Travel Portland Launches 6-Year Tourism Plan to Become DMMO

By Betty Ann Graham, November 9, 2018

Are there any other models of different markets you are working off of as you make the switch to a DMMO? What specific marketing strategies are you hoping to adopt to revitalize the DMMO? Will planners notice much of a difference in working with Travel Portland?

We had to have education sessions for all of our internal teams because as we start to engage our teams we realized it was more of a mindset than a major change. There will be some new product development pieces that will be enhancing the delegate experience. We have been working for a long time on getting a convention center hotel. We would love to have another cool venue for off-site event space—we have been reaching out and talking to developers seeing who is interested in doing projects that are benefiting locals but also benefit meeting planners.

How will you see this plan specifically affect your role as VP of diversity and community relations?

The cultural diversity piece is something we have been very deliberate about for the meetings and conventions audience. We created Prosper Portland: My Peoples Market. It is a marketplace specifically for showcasing business owners and entrepreneurs of color, which we did locally first, but also offer to our business clients to build trust and relationships with diverse communities. Also, we did it to help and identify businesses that are ready to scale and that would be tourism-based businesses. By connecting them, we have been able to bring in our hotel partners and source them for them. We have been cognizant of Portland being a welcoming place for all communities, but we are also being intentional about how we drive economic impact through meetings and conventions so that we can ensure those dollars will support those businesses.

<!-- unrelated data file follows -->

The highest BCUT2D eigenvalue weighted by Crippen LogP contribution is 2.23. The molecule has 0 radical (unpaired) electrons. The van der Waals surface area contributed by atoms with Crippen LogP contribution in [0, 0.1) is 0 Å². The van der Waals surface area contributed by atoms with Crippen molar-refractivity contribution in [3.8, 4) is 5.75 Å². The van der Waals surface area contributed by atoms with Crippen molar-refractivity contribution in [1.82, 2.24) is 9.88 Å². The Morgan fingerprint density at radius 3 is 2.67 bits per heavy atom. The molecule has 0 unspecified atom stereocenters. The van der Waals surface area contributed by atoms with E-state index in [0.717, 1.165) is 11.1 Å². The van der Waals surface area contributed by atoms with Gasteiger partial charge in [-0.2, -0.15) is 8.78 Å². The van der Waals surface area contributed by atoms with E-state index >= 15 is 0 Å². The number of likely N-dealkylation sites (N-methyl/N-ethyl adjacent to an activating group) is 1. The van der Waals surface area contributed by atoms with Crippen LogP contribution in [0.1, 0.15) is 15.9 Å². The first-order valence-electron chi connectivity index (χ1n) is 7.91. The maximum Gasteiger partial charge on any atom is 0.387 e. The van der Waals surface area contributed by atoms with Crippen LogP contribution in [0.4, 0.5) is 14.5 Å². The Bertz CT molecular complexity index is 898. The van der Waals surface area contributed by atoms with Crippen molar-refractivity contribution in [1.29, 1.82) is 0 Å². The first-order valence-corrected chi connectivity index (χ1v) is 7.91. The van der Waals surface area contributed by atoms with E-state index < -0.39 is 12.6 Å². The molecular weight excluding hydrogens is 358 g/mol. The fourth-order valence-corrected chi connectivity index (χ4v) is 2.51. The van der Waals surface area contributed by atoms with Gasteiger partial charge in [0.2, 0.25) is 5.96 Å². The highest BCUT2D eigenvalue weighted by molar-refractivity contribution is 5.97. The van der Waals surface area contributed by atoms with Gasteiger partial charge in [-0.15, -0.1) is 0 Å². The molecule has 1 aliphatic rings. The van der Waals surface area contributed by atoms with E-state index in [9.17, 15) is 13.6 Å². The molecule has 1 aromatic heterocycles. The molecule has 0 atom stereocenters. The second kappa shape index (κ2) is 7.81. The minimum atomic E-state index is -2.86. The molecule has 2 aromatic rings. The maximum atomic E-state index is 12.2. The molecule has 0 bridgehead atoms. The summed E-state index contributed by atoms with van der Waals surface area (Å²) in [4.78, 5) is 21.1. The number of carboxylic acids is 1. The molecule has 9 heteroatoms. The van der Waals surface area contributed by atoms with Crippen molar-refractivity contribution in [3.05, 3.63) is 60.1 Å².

Will there be an effort toward making the marketing strategies/tourism plan a green one?

Sustainability is part of Portland’s DNA. One of the things we want to expand upon, because we have done environmental sustainability really well, was the social equity side of things. We want to be more centered around that third pillar of sustainability. We want to be sure that when meetings and conventions come here that everything is organic and sustainable, but that’s just how we work and we continue to tell that story. The experiential bucket of the plan is really all about our marketing strategy: to be authentic, to incorporate cultural diversity and community engagement. We focus on the neighborhood experience because we know that when people come here they want to go off into the different neighborhood districts and have these unique experiences, and we want to make sure that these districts are going to be ready for the audiences that are going to be coming out there.

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